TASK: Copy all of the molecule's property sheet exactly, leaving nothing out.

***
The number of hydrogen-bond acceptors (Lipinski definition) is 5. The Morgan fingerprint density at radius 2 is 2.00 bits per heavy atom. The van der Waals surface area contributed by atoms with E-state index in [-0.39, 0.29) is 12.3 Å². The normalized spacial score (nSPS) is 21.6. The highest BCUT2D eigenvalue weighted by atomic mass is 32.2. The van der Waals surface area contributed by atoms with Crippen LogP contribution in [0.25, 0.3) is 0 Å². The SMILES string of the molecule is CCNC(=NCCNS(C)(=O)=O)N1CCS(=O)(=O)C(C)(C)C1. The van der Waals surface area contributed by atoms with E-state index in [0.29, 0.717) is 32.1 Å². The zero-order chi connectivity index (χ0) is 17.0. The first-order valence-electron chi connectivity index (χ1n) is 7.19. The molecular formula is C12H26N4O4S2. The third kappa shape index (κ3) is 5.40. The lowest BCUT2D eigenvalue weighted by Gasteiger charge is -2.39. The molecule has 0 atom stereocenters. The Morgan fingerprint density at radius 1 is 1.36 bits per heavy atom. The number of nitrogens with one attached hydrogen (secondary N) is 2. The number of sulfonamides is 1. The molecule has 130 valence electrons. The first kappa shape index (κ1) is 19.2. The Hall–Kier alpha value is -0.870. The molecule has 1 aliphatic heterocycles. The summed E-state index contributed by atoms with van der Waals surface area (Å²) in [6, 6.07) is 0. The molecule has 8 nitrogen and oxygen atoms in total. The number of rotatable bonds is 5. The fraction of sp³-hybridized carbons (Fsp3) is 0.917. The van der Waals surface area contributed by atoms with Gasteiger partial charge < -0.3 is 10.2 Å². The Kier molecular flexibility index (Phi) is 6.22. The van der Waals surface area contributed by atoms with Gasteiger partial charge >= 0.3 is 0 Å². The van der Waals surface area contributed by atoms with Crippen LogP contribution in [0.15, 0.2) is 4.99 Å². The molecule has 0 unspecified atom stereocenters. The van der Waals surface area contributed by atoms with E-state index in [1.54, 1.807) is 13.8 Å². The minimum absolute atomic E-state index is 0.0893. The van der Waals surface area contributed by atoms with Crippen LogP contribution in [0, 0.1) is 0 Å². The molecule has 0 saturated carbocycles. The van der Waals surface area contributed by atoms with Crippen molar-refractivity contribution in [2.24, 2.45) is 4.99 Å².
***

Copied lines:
The number of hydrogen-bond acceptors (Lipinski definition) is 5. The Morgan fingerprint density at radius 2 is 2.00 bits per heavy atom. The van der Waals surface area contributed by atoms with E-state index in [-0.39, 0.29) is 12.3 Å². The normalized spacial score (nSPS) is 21.6. The highest BCUT2D eigenvalue weighted by atomic mass is 32.2. The van der Waals surface area contributed by atoms with Crippen LogP contribution in [0.25, 0.3) is 0 Å². The SMILES string of the molecule is CCNC(=NCCNS(C)(=O)=O)N1CCS(=O)(=O)C(C)(C)C1. The van der Waals surface area contributed by atoms with E-state index in [0.29, 0.717) is 32.1 Å². The zero-order chi connectivity index (χ0) is 17.0. The first-order valence-electron chi connectivity index (χ1n) is 7.19. The molecular formula is C12H26N4O4S2. The third kappa shape index (κ3) is 5.40. The lowest BCUT2D eigenvalue weighted by Gasteiger charge is -2.39. The molecule has 0 atom stereocenters. The Morgan fingerprint density at radius 1 is 1.36 bits per heavy atom. The number of nitrogens with one attached hydrogen (secondary N) is 2. The number of sulfonamides is 1. The molecule has 130 valence electrons. The first kappa shape index (κ1) is 19.2. The Hall–Kier alpha value is -0.870. The molecule has 1 aliphatic heterocycles. The summed E-state index contributed by atoms with van der Waals surface area (Å²) in [6, 6.07) is 0. The molecule has 8 nitrogen and oxygen atoms in total. The number of rotatable bonds is 5. The fraction of sp³-hybridized carbons (Fsp3) is 0.917. The van der Waals surface area contributed by atoms with Gasteiger partial charge < -0.3 is 10.2 Å². The Kier molecular flexibility index (Phi) is 6.22. The van der Waals surface area contributed by atoms with Gasteiger partial charge >= 0.3 is 0 Å². The van der Waals surface area contributed by atoms with Crippen LogP contribution in [0.15, 0.2) is 4.99 Å². The molecule has 0 unspecified atom stereocenters. The van der Waals surface area contributed by atoms with E-state index in [1.54, 1.807) is 13.8 Å². The minimum absolute atomic E-state index is 0.0893. The van der Waals surface area contributed by atoms with Crippen LogP contribution in [0, 0.1) is 0 Å². The molecule has 0 saturated carbocycles. The van der Waals surface area contributed by atoms with Crippen molar-refractivity contribution in [2.24, 2.45) is 4.99 Å².